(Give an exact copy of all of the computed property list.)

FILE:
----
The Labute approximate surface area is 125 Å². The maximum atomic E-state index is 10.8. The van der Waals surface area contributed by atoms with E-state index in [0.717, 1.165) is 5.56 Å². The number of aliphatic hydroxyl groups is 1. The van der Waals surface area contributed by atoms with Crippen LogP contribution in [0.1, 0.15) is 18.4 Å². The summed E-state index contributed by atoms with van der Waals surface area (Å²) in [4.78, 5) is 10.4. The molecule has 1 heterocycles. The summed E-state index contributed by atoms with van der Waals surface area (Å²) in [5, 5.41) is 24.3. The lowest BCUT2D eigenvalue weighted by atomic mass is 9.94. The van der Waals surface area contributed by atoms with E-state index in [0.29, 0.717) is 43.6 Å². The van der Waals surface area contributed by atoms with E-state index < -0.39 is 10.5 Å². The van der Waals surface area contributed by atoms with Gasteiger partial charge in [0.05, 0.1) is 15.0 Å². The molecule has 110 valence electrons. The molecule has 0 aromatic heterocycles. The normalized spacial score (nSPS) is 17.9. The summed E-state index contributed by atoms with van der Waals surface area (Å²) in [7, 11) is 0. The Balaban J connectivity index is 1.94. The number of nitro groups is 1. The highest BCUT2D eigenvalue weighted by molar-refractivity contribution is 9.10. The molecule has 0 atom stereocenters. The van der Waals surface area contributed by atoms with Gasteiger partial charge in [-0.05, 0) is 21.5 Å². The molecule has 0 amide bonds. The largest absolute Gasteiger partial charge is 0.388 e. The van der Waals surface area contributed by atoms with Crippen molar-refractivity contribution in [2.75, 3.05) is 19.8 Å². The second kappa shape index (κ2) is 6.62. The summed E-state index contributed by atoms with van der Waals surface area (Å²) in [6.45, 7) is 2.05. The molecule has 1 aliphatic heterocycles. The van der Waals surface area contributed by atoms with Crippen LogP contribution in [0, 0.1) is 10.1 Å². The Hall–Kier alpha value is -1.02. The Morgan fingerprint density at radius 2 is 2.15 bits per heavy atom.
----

The Labute approximate surface area is 125 Å². The maximum atomic E-state index is 10.8. The van der Waals surface area contributed by atoms with E-state index in [0.717, 1.165) is 5.56 Å². The number of aliphatic hydroxyl groups is 1. The van der Waals surface area contributed by atoms with Crippen LogP contribution in [0.1, 0.15) is 18.4 Å². The summed E-state index contributed by atoms with van der Waals surface area (Å²) in [4.78, 5) is 10.4. The molecule has 1 heterocycles. The summed E-state index contributed by atoms with van der Waals surface area (Å²) in [5, 5.41) is 24.3. The lowest BCUT2D eigenvalue weighted by atomic mass is 9.94. The van der Waals surface area contributed by atoms with E-state index in [0.29, 0.717) is 43.6 Å². The van der Waals surface area contributed by atoms with E-state index < -0.39 is 10.5 Å². The van der Waals surface area contributed by atoms with Gasteiger partial charge in [0.05, 0.1) is 15.0 Å². The molecule has 110 valence electrons. The molecule has 0 aromatic heterocycles. The normalized spacial score (nSPS) is 17.9. The summed E-state index contributed by atoms with van der Waals surface area (Å²) in [7, 11) is 0. The Balaban J connectivity index is 1.94. The number of nitro groups is 1. The highest BCUT2D eigenvalue weighted by molar-refractivity contribution is 9.10. The molecule has 0 atom stereocenters. The van der Waals surface area contributed by atoms with Gasteiger partial charge in [-0.05, 0) is 21.5 Å². The molecule has 0 amide bonds. The largest absolute Gasteiger partial charge is 0.388 e. The van der Waals surface area contributed by atoms with Crippen molar-refractivity contribution in [2.75, 3.05) is 19.8 Å². The second kappa shape index (κ2) is 6.62. The summed E-state index contributed by atoms with van der Waals surface area (Å²) in [6.45, 7) is 2.05. The molecule has 1 aliphatic heterocycles. The van der Waals surface area contributed by atoms with Crippen LogP contribution in [0, 0.1) is 10.1 Å². The Hall–Kier alpha value is -1.02. The Morgan fingerprint density at radius 2 is 2.15 bits per heavy atom.